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The Emotionally Intelligent director/executive

“If you can’t manage your emotions – you can’t manage the markets” – Warren Buffet. 

Delivery Options

  • Breakfast or lunch presentation (1 hour)
  • Conference Presentation (1 hour)
  • Master Class (half day)
  • Coaching sessions around content

Brief summary

Emotional Intelligence is an indispensible attribute of an elite chair, director, executive, colleague, (and partner or parent). Managing emotions in self and others is critical to leadership, engaging staff, negotiating change, orchestrating the business and optimising stakeholder outcomes. This presentation will demystify EQ and articulate the good news – its possible for anyone to significantly increase capability in this domain and benefit personally and professionally.

‘Ideas’ around Purpose, Strategy and Risk etc are not a purely cognitive process but a subtle matrix of cognition and affect. Even more significantly, we know that people are the medium to translate ideas into action and without significant EQ capability ideas would never translate into successful outcomes. EQ is a fundamental component to a high performing executive and boardroom.

Key ideas

  • EQ – map the territory
  • Multiple Intelligence Theory, EQ and IQ
  • The ‘ability models’ (more academic) and the ‘mixed models’
  • The current academic landscape and research data – EQ and Leadership.
  • EQ and Teams
  • Potentiality for participants to enhance their own EQ capability and benefit personally and professionally.
  • Resources (books, online, etc) to leverage off the presentation.

Key objectives - the participants will get

  • Theory
  • A clear understanding of the Emotional Intelligence construct and discourse
  • Relevance to director and executive performance and success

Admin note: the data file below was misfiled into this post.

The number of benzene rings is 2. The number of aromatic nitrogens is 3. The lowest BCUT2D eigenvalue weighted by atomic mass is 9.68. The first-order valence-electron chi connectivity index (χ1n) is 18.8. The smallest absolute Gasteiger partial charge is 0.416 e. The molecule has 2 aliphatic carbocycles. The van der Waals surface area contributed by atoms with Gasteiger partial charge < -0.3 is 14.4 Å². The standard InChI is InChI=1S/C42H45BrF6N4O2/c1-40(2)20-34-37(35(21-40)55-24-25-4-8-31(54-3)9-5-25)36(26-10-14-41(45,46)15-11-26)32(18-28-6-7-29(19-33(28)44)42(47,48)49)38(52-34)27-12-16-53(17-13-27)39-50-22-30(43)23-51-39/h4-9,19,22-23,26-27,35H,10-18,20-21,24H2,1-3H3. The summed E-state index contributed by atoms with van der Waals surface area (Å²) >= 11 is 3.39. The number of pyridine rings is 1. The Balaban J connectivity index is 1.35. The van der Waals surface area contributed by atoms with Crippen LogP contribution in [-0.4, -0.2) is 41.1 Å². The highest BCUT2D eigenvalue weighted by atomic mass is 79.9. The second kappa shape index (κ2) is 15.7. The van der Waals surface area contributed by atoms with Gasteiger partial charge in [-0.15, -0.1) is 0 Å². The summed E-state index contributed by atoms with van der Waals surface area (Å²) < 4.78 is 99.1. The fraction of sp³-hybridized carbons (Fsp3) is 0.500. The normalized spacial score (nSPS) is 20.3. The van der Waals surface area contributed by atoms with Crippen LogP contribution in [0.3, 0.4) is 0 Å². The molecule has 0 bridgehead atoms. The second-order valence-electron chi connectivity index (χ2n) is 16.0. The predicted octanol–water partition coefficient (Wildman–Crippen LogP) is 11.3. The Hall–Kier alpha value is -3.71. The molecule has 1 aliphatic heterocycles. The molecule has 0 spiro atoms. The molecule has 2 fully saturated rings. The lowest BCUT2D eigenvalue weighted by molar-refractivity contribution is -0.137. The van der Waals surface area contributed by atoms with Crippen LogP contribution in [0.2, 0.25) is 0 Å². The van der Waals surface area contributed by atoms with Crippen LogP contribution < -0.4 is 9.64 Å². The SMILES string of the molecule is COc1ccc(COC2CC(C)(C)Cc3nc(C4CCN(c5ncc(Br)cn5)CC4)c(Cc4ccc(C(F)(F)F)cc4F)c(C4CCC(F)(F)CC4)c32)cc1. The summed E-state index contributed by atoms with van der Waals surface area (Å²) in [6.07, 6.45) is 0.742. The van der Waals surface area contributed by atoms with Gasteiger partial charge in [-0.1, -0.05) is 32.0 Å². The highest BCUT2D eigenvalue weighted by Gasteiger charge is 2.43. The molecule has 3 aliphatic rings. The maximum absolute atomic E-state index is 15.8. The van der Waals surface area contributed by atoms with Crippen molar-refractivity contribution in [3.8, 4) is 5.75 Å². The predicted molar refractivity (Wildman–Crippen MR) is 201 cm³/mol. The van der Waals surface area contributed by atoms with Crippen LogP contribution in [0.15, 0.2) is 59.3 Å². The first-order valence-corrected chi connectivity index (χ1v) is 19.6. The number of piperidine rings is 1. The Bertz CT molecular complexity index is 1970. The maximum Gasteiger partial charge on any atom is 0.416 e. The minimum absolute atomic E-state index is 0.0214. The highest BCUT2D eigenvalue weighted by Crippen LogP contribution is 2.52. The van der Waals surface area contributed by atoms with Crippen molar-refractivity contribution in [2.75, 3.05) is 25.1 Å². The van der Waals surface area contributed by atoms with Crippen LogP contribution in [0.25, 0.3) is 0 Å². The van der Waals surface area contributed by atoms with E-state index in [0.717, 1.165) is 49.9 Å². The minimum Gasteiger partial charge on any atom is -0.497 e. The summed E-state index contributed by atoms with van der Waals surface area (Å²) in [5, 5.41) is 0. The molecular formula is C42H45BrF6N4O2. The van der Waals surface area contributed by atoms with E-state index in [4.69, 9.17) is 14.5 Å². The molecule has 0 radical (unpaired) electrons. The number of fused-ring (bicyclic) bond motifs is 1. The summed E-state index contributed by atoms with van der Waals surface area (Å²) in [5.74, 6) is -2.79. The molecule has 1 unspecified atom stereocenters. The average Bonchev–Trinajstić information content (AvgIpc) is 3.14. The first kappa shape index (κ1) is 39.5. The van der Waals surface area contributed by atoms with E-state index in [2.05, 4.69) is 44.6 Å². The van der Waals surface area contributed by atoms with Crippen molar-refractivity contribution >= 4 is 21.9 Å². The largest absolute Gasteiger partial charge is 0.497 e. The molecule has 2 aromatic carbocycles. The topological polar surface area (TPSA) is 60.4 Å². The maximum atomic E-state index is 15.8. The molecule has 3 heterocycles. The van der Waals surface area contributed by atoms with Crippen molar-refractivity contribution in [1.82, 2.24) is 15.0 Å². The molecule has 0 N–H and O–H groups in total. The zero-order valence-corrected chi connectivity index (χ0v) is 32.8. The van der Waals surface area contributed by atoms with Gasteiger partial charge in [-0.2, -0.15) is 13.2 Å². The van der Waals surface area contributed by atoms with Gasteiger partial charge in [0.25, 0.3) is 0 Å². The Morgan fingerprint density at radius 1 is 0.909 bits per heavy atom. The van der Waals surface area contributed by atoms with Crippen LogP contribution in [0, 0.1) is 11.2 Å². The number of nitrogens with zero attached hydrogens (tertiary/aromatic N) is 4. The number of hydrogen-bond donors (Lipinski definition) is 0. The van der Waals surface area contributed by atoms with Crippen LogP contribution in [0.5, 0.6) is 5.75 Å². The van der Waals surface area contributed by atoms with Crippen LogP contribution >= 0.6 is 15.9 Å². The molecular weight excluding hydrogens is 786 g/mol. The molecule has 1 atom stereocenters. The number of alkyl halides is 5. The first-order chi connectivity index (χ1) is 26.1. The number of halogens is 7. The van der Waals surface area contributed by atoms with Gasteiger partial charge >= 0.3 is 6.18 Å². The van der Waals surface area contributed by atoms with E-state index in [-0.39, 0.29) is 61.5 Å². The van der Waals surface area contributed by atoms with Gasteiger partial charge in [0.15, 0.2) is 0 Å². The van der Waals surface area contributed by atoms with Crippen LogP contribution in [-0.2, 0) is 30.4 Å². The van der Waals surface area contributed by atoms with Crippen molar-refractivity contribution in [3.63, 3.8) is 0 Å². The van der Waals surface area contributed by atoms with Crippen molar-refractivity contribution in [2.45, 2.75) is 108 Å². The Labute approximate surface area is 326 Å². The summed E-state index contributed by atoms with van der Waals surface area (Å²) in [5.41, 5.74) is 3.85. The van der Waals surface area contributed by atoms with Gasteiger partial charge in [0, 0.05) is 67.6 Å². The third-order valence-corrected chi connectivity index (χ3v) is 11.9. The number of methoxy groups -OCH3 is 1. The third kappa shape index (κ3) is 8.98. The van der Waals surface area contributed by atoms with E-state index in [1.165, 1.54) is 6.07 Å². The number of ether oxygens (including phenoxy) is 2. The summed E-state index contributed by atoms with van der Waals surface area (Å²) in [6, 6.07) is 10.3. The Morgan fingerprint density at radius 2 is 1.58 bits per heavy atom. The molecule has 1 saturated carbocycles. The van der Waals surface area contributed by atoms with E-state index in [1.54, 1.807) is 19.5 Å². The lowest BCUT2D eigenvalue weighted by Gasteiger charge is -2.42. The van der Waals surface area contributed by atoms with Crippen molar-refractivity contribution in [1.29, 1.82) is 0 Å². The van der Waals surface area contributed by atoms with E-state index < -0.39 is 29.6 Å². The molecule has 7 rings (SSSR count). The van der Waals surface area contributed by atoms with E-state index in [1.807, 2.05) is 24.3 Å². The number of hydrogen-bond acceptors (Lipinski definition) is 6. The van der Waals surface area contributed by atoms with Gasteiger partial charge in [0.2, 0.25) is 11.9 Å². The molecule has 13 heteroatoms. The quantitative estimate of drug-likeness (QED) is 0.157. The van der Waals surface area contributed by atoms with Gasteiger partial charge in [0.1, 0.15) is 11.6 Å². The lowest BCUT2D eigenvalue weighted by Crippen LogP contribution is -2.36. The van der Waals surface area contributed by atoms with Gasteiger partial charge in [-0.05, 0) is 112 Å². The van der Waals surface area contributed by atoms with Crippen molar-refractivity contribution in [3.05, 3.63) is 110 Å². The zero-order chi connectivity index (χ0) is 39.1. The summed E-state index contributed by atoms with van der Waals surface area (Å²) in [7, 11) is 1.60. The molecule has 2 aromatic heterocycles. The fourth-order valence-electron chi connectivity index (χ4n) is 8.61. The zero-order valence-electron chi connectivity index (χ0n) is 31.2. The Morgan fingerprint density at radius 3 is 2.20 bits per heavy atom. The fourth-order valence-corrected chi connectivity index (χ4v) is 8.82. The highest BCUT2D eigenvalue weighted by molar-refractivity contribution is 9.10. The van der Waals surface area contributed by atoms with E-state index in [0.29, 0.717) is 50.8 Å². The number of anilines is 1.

A brief personal EQ assessment task (based on the MSCEIT model) for participants to complete and review their capability across 4 EQ domains
  1. Recognising emotions
  2. Understanding emotions
  3. Using emotions
  4. Managing emotions

Delivery mode

  • Brief TED Presentation style format with minimal Power Point outline.
  • Informational, anecdotal case studies but evidenced-based
  • Q and A Interactive (particularly if the assessment task if completed by participant

I wanted to thank you for the challenging, questioning presentation on EQ that you gave us at the end of last month.
I can honestly say that I have found the questions that you raised on the day and the insights that the program encouraged, forcing me to another level in my relationships at work and at home. I have followed up on 3 of the references you gave and continued with my development. It also compelled me to take ' a next step' at work that I had been putting off. I hope that you are able to meet and challenge more of my colleagues in the future.

Warm regards and thank you again,

Wendy Brierson
Senior Change Analyst
Retail Services
Bank of Western Australia

Robert Gordon has presented Emotional Intelligence/Mindfulness in a business context to the OB MBA unit at Curtin University Graduate School of Business for five years. He is our best guest presenter and makes a real impact on the students who utilise his mentoring and source material for their essays and oral presentations.  

The combination of scholarly research and extensive practitioner expertise is particularly potent for today’s young university people, who with their technological skill are a very savvy audience.

He invariably rates 9 or 9.5/10 with the comments often calling his talk “transformational”. A highly educated, mature and very diverse university postgraduate course audience is probably one of the more challenging situations for guest speakers.  Robert handles this challenge with ease, grace, humour and erudition. 

Maureen Boland
Industry Teaching Associate
Curtin Graduate School of Business (CGSB) Curtin University
Murray Street Perth WA 6000

“A leader's intelligence has to have a strong emotional component. They have to have high levels of self-awareness, maturity and self-control.
They must be able to withstand the heat, handle setbacks and when those lucky moments arise, enjoy success with equal parts of joy and humility. No doubt emotional intelligence is more rare than book smarts, but my experience says it is actually more important in the making of a leader. You just can't ignore it.”

Jack Welch HBR